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Real Vampires Know Size Matters Paperback – December 3, 2013
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Praise for the Real Vampires series
“Real vampires, real fun, real sexy!”—Kerrelyn Sparks, New York Times bestselling author
“Glory is Everywoman with fangs.”—Nina Bangs, USA Today bestselling author
“Fast-paced and funny entertainment…Glory is hysterical.”—Fresh Fiction
“This has to be one of the best series I have ever read. Even after seven books, Ms. Bartlett keeps the story and her characters fresh and never boring…This is a great laugh-out-loud series…Ms. Bartlett is an auto-buy.”—Night Owl Reviews
About the Author
Gerry Bartlett figures that vampires are pretty much like everyone else, except for the liquid diet. Eternity or Mexican food? Tough call. Then there’s the whole problem with sunlight. When would she treasure hunt for her antiques business on the historic Strand in Galveston? Gerry’s a native Texan and lives halfway between Houston and Galveston.
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Top customer reviews
However, this latest book, "Real Vampires Know Size Matters," is my last Gloriana St. Clair story. Here's why: nothing ever changes. It's difficult to read a story where you think the heroine is finally going to grow up and change and come to terms with herself, and then she just DOESN'T. You see, although she's lived as a vampire for four centuries, Glory is still a sweet, soft-hearted doormat. BUT (((SPOILER COMMENTS))) I literally almost quit reading within the first chapter when this powerful, supernatural creature jumps up on the counter and screams because she saw a mouse. Okay, it was several mice, but who is she, Lucy Ricardo? Then she becomes nauseated because a cat shifter eats them, girl, really? You drink blood. You've killed people, sometimes violently! Honestly!
And that's the problem. You'd think after say, a hundred years, a person would have come to terms with certain realities. She'd know her strengths, weaknesses, her value and worth. Not so with Glory. Despite FOUR hundred years of un-life, she's still ridiculously obsessed with her body type and even more ridiculously hurt by people trying to put her down for it. But I can't feel bad for her, because she makes the same shallow observations about every other woman she encounters. She notes what they're wearing, how old they look, how much weight they have to lose, or how skinny and fabulous they are.
It's become very tiresome. No matter how many men fall in lust/love with Glory (and they ALL do while constantly telling her how beautiful she is), there's still this stupid, underlying refrain that she was fat when she was turned and it's this eternal source of anguish for her. Dang. Get over it already! Move on!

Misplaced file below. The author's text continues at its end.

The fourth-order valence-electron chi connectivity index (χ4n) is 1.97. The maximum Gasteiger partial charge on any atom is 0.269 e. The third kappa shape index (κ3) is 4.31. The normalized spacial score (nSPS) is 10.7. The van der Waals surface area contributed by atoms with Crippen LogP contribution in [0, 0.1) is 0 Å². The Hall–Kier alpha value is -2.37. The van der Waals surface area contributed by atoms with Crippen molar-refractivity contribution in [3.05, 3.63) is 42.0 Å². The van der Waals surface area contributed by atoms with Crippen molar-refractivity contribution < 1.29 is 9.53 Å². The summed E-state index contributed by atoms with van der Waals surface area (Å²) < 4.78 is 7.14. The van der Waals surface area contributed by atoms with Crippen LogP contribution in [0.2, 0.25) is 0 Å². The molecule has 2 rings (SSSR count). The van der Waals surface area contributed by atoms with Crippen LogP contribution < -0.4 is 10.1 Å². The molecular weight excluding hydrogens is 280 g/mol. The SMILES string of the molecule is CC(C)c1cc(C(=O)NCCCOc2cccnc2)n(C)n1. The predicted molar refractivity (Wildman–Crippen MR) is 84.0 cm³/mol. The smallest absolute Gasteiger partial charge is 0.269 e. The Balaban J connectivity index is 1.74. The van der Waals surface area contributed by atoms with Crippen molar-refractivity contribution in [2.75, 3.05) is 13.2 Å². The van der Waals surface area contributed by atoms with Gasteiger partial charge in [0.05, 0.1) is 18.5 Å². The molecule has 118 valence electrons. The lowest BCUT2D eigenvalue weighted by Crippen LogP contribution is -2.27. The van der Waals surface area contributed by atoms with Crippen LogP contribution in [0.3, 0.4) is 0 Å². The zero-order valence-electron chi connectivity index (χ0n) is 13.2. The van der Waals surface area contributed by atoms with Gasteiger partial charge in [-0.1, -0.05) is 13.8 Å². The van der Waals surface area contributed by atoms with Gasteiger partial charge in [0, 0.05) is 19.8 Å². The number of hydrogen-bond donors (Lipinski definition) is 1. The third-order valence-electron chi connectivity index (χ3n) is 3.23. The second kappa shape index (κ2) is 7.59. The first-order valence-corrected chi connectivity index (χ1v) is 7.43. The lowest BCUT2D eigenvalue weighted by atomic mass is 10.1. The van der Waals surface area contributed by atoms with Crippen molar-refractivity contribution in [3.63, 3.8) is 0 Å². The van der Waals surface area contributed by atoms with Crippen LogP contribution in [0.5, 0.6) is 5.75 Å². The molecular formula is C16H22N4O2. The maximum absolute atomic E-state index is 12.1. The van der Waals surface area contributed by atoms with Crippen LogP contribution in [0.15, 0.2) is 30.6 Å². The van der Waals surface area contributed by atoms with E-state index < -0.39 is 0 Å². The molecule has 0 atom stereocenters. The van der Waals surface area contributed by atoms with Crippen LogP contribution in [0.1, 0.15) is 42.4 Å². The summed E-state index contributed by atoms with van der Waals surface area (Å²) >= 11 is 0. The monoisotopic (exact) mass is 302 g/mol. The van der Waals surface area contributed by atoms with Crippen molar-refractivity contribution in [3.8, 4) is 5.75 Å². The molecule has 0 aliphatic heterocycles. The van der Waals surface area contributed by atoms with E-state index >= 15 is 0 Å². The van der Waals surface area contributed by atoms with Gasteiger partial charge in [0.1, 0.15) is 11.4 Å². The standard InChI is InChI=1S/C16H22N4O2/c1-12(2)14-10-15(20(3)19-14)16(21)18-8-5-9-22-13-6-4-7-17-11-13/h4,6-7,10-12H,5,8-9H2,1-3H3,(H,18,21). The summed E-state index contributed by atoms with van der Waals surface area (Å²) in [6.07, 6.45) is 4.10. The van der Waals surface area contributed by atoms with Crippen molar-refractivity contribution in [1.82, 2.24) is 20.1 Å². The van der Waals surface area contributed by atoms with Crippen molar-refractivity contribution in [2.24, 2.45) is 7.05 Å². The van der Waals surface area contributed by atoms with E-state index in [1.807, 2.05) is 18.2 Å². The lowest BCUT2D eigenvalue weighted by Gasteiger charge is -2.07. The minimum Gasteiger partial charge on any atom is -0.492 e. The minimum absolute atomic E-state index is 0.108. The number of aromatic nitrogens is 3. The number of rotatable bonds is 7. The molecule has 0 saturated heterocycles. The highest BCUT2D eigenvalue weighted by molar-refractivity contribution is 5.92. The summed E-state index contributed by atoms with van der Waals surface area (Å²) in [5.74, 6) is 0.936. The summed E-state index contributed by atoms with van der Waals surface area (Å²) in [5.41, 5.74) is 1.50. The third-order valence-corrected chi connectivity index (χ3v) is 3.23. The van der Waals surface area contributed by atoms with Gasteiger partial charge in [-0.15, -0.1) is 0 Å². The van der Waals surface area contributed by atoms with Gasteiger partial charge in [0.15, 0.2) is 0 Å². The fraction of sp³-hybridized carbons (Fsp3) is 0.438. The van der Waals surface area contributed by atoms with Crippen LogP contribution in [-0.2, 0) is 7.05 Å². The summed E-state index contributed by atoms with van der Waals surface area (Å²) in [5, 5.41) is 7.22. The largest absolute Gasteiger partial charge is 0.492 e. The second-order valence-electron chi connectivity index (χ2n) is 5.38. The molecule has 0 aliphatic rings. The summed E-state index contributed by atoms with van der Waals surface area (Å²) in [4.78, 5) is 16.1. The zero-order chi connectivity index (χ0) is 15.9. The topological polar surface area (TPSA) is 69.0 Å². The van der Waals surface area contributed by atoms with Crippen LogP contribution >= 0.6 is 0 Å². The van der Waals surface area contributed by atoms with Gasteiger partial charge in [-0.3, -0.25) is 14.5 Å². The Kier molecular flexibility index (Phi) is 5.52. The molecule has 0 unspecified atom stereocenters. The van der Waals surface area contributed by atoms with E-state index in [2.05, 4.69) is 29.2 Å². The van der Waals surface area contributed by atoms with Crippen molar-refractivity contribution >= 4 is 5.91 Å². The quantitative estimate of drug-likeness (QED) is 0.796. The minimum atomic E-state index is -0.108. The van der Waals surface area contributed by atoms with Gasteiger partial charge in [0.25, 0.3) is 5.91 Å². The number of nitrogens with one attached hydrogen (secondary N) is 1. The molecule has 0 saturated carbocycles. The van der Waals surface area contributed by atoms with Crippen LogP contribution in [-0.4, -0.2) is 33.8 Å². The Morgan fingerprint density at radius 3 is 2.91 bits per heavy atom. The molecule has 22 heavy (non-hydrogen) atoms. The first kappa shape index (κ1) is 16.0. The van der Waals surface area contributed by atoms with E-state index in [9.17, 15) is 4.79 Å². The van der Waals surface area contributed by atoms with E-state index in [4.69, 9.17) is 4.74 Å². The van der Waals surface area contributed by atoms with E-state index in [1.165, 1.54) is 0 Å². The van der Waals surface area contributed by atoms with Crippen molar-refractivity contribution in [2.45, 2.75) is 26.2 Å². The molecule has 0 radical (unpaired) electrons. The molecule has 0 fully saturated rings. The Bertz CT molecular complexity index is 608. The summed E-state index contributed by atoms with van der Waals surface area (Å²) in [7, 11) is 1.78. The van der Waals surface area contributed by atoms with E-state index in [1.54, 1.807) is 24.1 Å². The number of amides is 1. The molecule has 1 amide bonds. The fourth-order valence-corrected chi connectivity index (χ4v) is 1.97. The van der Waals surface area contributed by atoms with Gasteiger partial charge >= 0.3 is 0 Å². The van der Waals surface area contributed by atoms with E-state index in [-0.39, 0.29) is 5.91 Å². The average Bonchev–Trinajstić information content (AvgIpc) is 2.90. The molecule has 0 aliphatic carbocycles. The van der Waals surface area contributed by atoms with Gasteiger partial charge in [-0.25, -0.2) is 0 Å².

In keeping with the main character's lack of development, this story turned out to closely follow the established formula of earlier plotlines, i.e., Glory tries to help someone out who's then ungrateful and mean to her, Glory is the target of some evil supernatural-type (in this case a voodoo priestess), Glory has man troubles and is jealous and insecure, Glory comes up with some goofy, haphazard plan to deal with everything, Glory spends time shopping with her friends, then someone or several someones come along to help save her and success! The end.
This time around, though, I found myself wondering if Glory was not just sweet and naive but actually slow-witted and/or otherwise mentally impaired. (((ANOTHER SPOILER-ISH COMMENT)): Because, if you were a centuries-old immortal who could fly, was strong, eternally young and beautiful, and could turn into a freaking humongous awesome dragon, would YOU be worried about little things like people not liking you? *I* wouldn't! I can't even tell you the numbers of rats' behinds I *wouldn't* give for what people thought about me and whatever I chose to do.
And I sure as hell wouldn't leap up on a chair and scream if I saw a mouse.
Is this what the author really thinks of women? We're just weak, shallow, vapid, brainless and self-absorbed ninnies who need men to sort out our problems and protect us while we shop for expensive shoes and clothes? Well, it's not cute. Not funny. Not charming.
And not a heroine I want to read anymore about.
P.S. Those sex scenes. Please. No. Just stop it. They're awful. Either say what they're doing without cute euphemisms or leave it out. Ugh.